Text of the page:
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Noodly aluminum frames - huh?(11 posts)

Noodly aluminum frames - huh?Woof the dog
Feb 20, 2002 1:10 AM
http://bicycling.about.com/library/weekly/aa092497.htm?iam=dpile&terms=Orbia+frame+cycling

here is the text part i was wondering about:
"....Yes, I know that Klein and Cannondale have done wonders with aluminum. They're no longer as noodly and life draining as they were 15 years ago. Aluminum frames are certainly very light, and aluminum is pretty cheap. But, as light as those monster-tubed bikes are, they tend to be jittery and somewhat relentless. And, have you ever seen one after a crash? They crush about as easily as an aluminum can. And, you can never seem to tell if they are getting fatigued, ready to break, or if they are getting pitted. Sure aluminum doesn't rust, but it sure does oxidize, and the effects aren't as visible. But, they're certainly there...."

I thought first aluminum frames where known for their extreme harshness AND stiffness, which is kind of the same thing really, or at least related. But noodly? My old cannonsnail frame sure ain't noodly. He also ses aluminum frames are jittery attributing it to basically the properties of aluminum - what a bunch of bull!

Whose bad is it, mine or his?

Sincerely

Woof the dog.
re: Noodly aluminum frames - huh?xxl
Feb 20, 2002 4:58 AM
Maybe the guy was referring to the really early aluminum frames, like the first Vitus/Alan products, or the Viscount? I never rode 'em, but I understand they had the rep for being a little rubbery.

I totally agree with you on the handling thing; I don't think the wheels really know what kind of frame they're clamped to. Wheels and frame geometry, IMHO, are what drives "handling." Maybe the guy was referring to the notion that a lot of aluminum bikes seem to have "crit bike" geometries?

We can't blame this one on the dog.
Remember Vitus frames?pmf1
Feb 20, 2002 5:21 AM
These were lugged aluminium frames that were around 10 or so years ago. They had a reputation of being a noodle frame. In fact, all aluminium bikes had that rep until Gary Klein came up with the idea of thin over-size tubes. This enabled frame makers to make aluminium bikes that were both stiff and light. Cannondale, then a small manufacturer of outdoor clothing, "borrowed" the idea and became what they are today. I do recall that 3.0 Cannondale frame I once owned. That was sure a punishing bike. I have not owned an aluminium bike since.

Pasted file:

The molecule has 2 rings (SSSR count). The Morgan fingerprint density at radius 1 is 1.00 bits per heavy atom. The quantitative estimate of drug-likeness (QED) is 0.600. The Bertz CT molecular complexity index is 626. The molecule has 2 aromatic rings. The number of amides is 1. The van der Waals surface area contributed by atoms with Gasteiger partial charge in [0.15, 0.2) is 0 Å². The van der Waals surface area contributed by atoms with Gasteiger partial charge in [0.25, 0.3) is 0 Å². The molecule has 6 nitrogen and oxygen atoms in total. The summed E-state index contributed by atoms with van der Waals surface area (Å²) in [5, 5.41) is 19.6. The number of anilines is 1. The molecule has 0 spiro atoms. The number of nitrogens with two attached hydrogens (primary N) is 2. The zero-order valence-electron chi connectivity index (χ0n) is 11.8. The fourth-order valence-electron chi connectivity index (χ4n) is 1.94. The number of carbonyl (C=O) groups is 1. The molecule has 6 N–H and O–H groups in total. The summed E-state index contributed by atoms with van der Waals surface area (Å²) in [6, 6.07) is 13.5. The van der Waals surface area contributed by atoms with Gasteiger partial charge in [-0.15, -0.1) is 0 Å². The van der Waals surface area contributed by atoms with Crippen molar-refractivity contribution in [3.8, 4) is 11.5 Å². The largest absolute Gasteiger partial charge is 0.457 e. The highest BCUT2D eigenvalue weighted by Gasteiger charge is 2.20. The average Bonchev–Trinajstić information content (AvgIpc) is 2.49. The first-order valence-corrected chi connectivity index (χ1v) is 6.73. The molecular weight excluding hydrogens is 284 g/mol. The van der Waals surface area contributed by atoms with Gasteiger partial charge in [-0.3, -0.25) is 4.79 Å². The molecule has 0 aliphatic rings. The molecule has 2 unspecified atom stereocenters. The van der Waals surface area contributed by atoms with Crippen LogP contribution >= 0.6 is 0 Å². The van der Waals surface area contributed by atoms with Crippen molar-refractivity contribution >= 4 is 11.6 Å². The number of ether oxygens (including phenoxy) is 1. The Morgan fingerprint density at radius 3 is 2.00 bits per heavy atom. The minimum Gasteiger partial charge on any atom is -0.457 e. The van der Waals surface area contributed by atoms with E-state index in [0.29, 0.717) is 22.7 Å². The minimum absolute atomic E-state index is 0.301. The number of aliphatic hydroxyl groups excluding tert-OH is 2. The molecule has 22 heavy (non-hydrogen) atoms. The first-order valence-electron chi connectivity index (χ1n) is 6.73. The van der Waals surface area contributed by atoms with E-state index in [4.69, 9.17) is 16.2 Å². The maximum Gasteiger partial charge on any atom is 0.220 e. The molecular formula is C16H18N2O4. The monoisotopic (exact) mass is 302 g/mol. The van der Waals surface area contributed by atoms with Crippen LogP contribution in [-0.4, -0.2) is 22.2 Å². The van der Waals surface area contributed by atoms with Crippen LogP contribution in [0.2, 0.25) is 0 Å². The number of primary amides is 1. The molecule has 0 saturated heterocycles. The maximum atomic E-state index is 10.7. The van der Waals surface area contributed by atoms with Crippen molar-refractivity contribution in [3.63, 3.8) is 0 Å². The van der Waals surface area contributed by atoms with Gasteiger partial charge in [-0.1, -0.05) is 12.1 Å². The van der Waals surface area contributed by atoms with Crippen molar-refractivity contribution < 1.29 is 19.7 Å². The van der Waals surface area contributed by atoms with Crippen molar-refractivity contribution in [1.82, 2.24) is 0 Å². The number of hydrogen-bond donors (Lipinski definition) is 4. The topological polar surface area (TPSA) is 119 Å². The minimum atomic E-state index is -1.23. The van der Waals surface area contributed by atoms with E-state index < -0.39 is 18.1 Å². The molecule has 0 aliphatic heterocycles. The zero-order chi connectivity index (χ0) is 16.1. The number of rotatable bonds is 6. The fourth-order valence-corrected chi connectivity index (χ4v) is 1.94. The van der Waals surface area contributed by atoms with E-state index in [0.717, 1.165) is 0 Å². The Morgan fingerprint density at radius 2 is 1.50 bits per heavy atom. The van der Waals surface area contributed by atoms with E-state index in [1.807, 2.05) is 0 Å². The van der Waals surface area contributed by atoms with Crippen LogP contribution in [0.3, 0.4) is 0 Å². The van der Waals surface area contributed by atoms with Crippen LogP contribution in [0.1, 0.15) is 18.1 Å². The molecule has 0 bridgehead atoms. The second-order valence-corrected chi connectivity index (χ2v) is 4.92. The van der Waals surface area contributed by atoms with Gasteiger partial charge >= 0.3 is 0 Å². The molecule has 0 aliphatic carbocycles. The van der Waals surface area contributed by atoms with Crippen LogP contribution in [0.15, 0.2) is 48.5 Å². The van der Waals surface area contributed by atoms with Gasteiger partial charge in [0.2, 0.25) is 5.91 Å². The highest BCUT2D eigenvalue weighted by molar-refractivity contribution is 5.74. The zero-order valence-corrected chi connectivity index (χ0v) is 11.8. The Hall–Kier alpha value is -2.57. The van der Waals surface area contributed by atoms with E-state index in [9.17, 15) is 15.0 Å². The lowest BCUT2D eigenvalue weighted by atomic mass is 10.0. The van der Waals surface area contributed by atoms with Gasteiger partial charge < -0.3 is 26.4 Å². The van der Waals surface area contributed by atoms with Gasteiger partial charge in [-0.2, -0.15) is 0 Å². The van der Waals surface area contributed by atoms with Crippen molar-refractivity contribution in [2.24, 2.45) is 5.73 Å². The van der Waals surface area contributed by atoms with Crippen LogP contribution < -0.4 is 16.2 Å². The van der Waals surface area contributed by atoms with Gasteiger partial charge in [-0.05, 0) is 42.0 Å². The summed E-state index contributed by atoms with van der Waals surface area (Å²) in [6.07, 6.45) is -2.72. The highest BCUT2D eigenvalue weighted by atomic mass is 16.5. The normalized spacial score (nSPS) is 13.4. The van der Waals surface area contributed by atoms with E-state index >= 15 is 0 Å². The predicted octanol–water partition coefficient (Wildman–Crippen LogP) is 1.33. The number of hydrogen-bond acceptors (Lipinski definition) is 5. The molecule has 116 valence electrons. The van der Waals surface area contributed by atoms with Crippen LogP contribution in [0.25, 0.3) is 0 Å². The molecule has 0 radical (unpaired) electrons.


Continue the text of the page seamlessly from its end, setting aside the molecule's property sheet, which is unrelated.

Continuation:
Basically, aluminium is soft metal. The big tube idea made it practical for bike frames.
Fondly! Comfortable but disposable nmdzrider
Feb 20, 2002 6:08 AM
15,000 miles and still going strongDave Hickey
Feb 20, 2002 6:54 AM
My rain bike is Vitus 979 with over 15,000 miles and it's still going strong. It is not the stiffest frame but it still works fine.
Its no noodle.vitusdude
Feb 20, 2002 7:48 AM
40000 miles on my 992, and its no noodle.
Wish mine lasted that long.dzrider
Feb 20, 2002 10:48 AM
It was no noodle. I thought that it felt pretty similar to many of the Columbus SL bikes of the late 80's. I hope my new bike is as comfy after 90 miles as the 992 was.
Sean Kelly (masher) + Vitus (noodly)vicenza
Feb 20, 2002 7:58 AM
he seemed to like them and from what i can remember so did i. sure i remember them feeling flexy when tramping but i dont recall my times slowing or feeling slower and dare i say it the ride was even betterr than that italian frame enfing in "O". umm-ahhh.

i am sure in 5 years time these frames will appreciated for what they were and will make buying one now at around $200 or so seem like a bargain which is what they are.
What IS Noodly??????surf
Feb 20, 2002 7:56 AM
At the moment my bike has what it calls a hybrid alluminum fork??? Anyway, I have taken some fast downhills and the bike is solid. One time on the downhill while turning on a fast hill I did feel some flex but im new at all this so I don't know what to attribute that to. It could be the wheels (had some loose spokes), the frame, ect. Anyway, what the heck is noodly???
thanks
YepMel Erickson
Feb 20, 2002 9:23 AM
The first aluminum frames were noodly. Early builders started using aluminum tubing that mimiced what they knew, steel tubing. They built bikes with small diameter, bonded tubes (the art and technology of aluminum welding in the bike business was not well developed). These bikes were whippy as hell and also fell apart. Technology, through trial and error and eventually scientific testing, improved and the modern aluminum tubed bike was born. Just like many technologies, the aluminum bike frame had several dead end roads.
1987 cannondale crit series. I only wish it would break...Barnyard
Feb 20, 2002 3:40 PM
Some people tell me it will, but I don't think so. I even clamped a rack on it and turned it into a touring bike. It's still very solid.